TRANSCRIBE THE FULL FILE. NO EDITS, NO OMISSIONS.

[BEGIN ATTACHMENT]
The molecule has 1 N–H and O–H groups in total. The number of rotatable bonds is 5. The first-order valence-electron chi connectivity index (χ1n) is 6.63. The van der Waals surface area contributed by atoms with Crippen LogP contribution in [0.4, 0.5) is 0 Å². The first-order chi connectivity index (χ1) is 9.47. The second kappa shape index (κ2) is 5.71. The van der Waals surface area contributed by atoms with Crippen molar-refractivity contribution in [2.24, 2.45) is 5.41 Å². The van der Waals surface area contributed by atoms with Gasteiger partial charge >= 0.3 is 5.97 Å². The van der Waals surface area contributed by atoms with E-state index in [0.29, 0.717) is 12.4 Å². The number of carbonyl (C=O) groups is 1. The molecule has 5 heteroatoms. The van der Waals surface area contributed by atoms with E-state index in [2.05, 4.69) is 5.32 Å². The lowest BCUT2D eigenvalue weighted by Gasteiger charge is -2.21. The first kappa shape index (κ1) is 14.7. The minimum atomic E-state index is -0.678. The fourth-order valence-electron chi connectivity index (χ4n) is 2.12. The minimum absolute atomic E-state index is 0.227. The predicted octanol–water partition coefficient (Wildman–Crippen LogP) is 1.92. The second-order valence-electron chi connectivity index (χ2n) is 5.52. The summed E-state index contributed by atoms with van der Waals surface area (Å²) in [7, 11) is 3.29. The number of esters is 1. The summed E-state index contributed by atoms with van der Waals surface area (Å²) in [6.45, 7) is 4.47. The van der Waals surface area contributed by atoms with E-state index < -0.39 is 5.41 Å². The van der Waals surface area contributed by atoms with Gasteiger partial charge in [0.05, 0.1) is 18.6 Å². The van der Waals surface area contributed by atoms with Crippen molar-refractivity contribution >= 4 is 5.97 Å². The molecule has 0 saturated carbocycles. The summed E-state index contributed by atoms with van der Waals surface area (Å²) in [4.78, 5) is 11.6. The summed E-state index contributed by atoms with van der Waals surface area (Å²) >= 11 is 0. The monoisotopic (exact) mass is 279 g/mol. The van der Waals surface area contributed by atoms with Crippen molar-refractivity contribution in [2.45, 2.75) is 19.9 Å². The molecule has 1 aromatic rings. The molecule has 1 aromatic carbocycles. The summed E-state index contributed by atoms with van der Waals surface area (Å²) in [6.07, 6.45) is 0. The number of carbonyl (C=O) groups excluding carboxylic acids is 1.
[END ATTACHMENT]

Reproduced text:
The molecule has 1 N–H and O–H groups in total. The number of rotatable bonds is 5. The first-order valence-electron chi connectivity index (χ1n) is 6.63. The van der Waals surface area contributed by atoms with Crippen LogP contribution in [0.4, 0.5) is 0 Å². The first-order chi connectivity index (χ1) is 9.47. The second kappa shape index (κ2) is 5.71. The van der Waals surface area contributed by atoms with Crippen molar-refractivity contribution in [2.24, 2.45) is 5.41 Å². The van der Waals surface area contributed by atoms with Gasteiger partial charge >= 0.3 is 5.97 Å². The van der Waals surface area contributed by atoms with E-state index in [0.29, 0.717) is 12.4 Å². The number of carbonyl (C=O) groups is 1. The molecule has 5 heteroatoms. The van der Waals surface area contributed by atoms with E-state index in [2.05, 4.69) is 5.32 Å². The lowest BCUT2D eigenvalue weighted by Gasteiger charge is -2.21. The first kappa shape index (κ1) is 14.7. The minimum atomic E-state index is -0.678. The fourth-order valence-electron chi connectivity index (χ4n) is 2.12. The minimum absolute atomic E-state index is 0.227. The predicted octanol–water partition coefficient (Wildman–Crippen LogP) is 1.92. The second-order valence-electron chi connectivity index (χ2n) is 5.52. The summed E-state index contributed by atoms with van der Waals surface area (Å²) in [7, 11) is 3.29. The number of esters is 1. The summed E-state index contributed by atoms with van der Waals surface area (Å²) in [6.45, 7) is 4.47. The van der Waals surface area contributed by atoms with E-state index < -0.39 is 5.41 Å². The van der Waals surface area contributed by atoms with Gasteiger partial charge in [0.05, 0.1) is 18.6 Å². The van der Waals surface area contributed by atoms with Crippen molar-refractivity contribution >= 4 is 5.97 Å². The molecule has 0 saturated carbocycles. The summed E-state index contributed by atoms with van der Waals surface area (Å²) in [4.78, 5) is 11.6. The summed E-state index contributed by atoms with van der Waals surface area (Å²) >= 11 is 0. The monoisotopic (exact) mass is 279 g/mol. The van der Waals surface area contributed by atoms with Crippen molar-refractivity contribution in [2.45, 2.75) is 19.9 Å². The molecule has 1 aromatic rings. The molecule has 1 aromatic carbocycles. The summed E-state index contributed by atoms with van der Waals surface area (Å²) in [6.07, 6.45) is 0. The number of carbonyl (C=O) groups excluding carboxylic acids is 1.